Last year, an obscure prosecutor from North Carolina made a decision that would turn him into a national pariah and end his 28-year legal career.
Black stripper Crystal Gail Mangum claimed that in the early morning hours of March 14, 2006, she was raped by white Duke University lacrosse players at a house party. She told conflicting accounts of the gang rape. In April 2006, Durham County District Attorney Mike Nifong presented evidence to a grand jury, seeking and obtaining indictments for first degree forcible rape, sexual offense, and kidnapping against lacrosse players Reade Seligmann and Collin Finnerty.
Several days before the indictments, defense attorneys revealed there was no DNA match between Mangum and the 46 players tested. A month later, lacrosse team captain David Evans was indicted on the same charges.
On December 22, Nifong dropped the first degree forcible rape charges after Mangum said she couldn’t remember whether she’d been raped. In January 2007, North Carolina Attorney General Roy Cooper took over the case. Citing lack of evidence and inconsistent witness statements, he dropped all charges against Seligmann, Finnerty, and Evans on April 11, declaring the men “innocent and Nifong a “rogue” prosecutor.
Last Friday, a disgraced, disgraceful, and under-repentant Nifong sat before his North Carolina State Bar colleagues and the men he virtually held hostage for a year, tearfully offering a tepid, lawyer-like apology for his transgressions:
“To the extent that I made judgments that ultimately proved to be incorrect, I apologize to the three students that were wrongly accused.”
He announced his resignation as district attorney:
“My community has suffered enough… It has become apparent, during the course of this week, in some ways that it might not have been before, that my presence as the district attorney in Durham is not furthering the cause of justice.”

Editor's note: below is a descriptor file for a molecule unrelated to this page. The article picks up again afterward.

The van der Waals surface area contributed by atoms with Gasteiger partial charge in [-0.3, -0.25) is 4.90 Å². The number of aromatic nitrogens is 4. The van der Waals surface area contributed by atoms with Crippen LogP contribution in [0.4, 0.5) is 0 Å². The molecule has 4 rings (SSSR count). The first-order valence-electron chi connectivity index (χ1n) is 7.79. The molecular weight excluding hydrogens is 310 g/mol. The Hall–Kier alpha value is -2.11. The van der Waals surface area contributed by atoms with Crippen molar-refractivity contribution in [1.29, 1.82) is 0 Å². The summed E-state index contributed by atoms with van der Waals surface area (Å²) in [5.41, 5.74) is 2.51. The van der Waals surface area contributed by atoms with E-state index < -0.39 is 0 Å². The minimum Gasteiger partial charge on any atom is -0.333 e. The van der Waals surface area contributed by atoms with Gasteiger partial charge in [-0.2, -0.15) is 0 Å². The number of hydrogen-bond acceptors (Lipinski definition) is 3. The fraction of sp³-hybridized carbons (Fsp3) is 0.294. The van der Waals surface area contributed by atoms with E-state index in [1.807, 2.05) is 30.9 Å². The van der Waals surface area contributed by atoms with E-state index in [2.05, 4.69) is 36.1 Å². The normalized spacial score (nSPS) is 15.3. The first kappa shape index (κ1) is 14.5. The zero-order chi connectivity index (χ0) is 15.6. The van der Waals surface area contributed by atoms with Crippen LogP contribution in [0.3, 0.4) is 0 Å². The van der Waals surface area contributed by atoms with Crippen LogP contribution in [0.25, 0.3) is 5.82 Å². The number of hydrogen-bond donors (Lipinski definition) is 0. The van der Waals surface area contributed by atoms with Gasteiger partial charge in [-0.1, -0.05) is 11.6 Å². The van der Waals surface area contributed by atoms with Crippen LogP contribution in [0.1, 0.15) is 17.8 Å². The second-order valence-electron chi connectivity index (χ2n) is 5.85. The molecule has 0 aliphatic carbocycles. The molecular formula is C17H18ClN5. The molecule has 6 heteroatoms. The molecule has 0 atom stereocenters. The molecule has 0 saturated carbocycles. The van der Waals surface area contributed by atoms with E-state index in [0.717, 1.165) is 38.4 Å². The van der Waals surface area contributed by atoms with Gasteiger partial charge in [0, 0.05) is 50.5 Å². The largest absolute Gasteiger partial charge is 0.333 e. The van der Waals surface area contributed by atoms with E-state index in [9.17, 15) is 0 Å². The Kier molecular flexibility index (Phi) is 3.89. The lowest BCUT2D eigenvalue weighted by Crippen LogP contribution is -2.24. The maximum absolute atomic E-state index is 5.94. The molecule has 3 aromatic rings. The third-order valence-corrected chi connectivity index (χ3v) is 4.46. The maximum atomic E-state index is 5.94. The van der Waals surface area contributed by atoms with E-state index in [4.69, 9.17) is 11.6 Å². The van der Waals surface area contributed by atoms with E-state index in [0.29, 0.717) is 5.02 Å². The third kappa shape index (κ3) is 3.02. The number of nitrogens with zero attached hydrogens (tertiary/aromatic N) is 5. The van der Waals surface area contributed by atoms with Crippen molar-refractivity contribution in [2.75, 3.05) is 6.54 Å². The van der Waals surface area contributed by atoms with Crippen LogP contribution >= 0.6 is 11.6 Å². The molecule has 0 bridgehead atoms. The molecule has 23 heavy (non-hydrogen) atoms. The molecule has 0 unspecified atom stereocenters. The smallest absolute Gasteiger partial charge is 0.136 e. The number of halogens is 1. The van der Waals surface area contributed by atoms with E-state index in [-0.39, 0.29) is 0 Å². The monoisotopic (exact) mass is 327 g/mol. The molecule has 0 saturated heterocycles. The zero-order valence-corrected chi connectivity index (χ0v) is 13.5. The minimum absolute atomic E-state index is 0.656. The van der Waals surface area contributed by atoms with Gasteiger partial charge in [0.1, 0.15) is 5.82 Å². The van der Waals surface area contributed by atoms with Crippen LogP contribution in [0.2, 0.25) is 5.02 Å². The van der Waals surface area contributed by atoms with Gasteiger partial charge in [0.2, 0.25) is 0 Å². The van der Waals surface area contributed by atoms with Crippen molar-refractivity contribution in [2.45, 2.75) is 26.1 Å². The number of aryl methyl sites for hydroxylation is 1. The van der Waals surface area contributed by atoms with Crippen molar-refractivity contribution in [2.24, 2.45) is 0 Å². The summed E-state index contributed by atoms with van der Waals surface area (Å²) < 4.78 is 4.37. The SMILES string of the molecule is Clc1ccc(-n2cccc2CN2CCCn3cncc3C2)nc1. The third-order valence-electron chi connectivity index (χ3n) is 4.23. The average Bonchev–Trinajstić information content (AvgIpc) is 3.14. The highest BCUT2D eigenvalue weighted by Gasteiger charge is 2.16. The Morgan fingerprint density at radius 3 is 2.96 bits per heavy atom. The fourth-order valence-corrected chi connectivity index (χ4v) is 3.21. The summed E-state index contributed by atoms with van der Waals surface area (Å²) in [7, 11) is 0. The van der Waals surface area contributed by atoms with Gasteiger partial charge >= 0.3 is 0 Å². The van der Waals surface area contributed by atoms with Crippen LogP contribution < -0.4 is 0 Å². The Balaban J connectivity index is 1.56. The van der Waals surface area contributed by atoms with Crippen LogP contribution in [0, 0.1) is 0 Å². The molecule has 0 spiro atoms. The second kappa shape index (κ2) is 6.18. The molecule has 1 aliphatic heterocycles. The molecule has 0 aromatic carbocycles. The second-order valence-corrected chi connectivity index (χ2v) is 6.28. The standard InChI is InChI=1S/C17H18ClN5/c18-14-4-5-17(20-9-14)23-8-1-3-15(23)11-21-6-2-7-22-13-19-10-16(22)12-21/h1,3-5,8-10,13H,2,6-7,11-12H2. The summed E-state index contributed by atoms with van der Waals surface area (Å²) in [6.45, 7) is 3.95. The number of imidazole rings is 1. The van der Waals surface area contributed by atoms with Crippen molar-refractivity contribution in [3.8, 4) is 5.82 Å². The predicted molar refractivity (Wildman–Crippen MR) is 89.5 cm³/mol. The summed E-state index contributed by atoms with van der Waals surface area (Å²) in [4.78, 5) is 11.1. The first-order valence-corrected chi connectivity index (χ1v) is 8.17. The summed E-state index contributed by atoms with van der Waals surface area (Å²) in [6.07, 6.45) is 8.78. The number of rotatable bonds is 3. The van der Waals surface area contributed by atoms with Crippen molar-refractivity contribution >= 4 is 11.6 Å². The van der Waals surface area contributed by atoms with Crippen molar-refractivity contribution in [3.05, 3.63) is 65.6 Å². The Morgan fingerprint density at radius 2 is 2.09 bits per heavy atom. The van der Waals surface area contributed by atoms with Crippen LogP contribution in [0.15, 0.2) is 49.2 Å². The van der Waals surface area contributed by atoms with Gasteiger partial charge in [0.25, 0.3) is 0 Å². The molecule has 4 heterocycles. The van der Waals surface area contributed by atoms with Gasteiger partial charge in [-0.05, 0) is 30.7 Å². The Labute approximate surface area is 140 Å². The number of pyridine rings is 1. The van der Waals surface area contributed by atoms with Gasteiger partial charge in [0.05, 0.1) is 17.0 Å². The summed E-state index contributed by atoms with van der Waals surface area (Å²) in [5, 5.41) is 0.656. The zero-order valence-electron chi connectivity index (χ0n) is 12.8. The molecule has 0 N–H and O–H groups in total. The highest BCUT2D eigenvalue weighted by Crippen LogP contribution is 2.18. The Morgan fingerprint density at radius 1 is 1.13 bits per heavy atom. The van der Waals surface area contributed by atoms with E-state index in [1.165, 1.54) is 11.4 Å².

Neither his apology nor his intent to resign were enough to overcome his egregious ethics violations. On Saturday, June 16, Nifong’s colleagues found him guilty of lying to a judge, withholding evidence from the defense, and making inflammatory statements to the media about the case. And they disbarred him.
The decision is almost anti-climactic for those who saw through Nifong from the start. I got wind of the case a couple of weeks after Mangum accused the men. My initial impression turned out to be accurate – a stripper with a criminal record, a history of mental problems, and fantasies of gang rape told a Tawana Brawley-style whopper to save her own skin. But most of the blame falls squarely on Nifong’s head.
Appointed to the position in 2005, Nifong ran for district attorney in 2006. He plowed ahead with a stunningly weak case, fanning the flames of race and class tension in the heavily black city. Overwhelmed and perhaps flattered by the media attention, he was unable or unwilling to objectively assess his case, his main witness, or his future as a lawyer. Nifong used the case to campaign for office, exuding an aura of class envy, smarminess, and vindictiveness in the process.
During his testimony before the disciplinary panel, Nifong contradicted himself many times and conceded violating the Rules of Professional Conduct. Incredibly, he admitted that he hadn’t read police reports. More incredibly still, Nifong maintains that “something” happened that night between the stripper and the players, that he “tried to do the right thing,” and that he never withheld anything from the defense or misrepresented evidence.
Knowing his disbarment was imminent, Nifong should have reserved some level of dignity by skipping the Bill Clinton-like obfuscations and accepting full responsibility for his actions. But to the very end, he remained self-absorbed.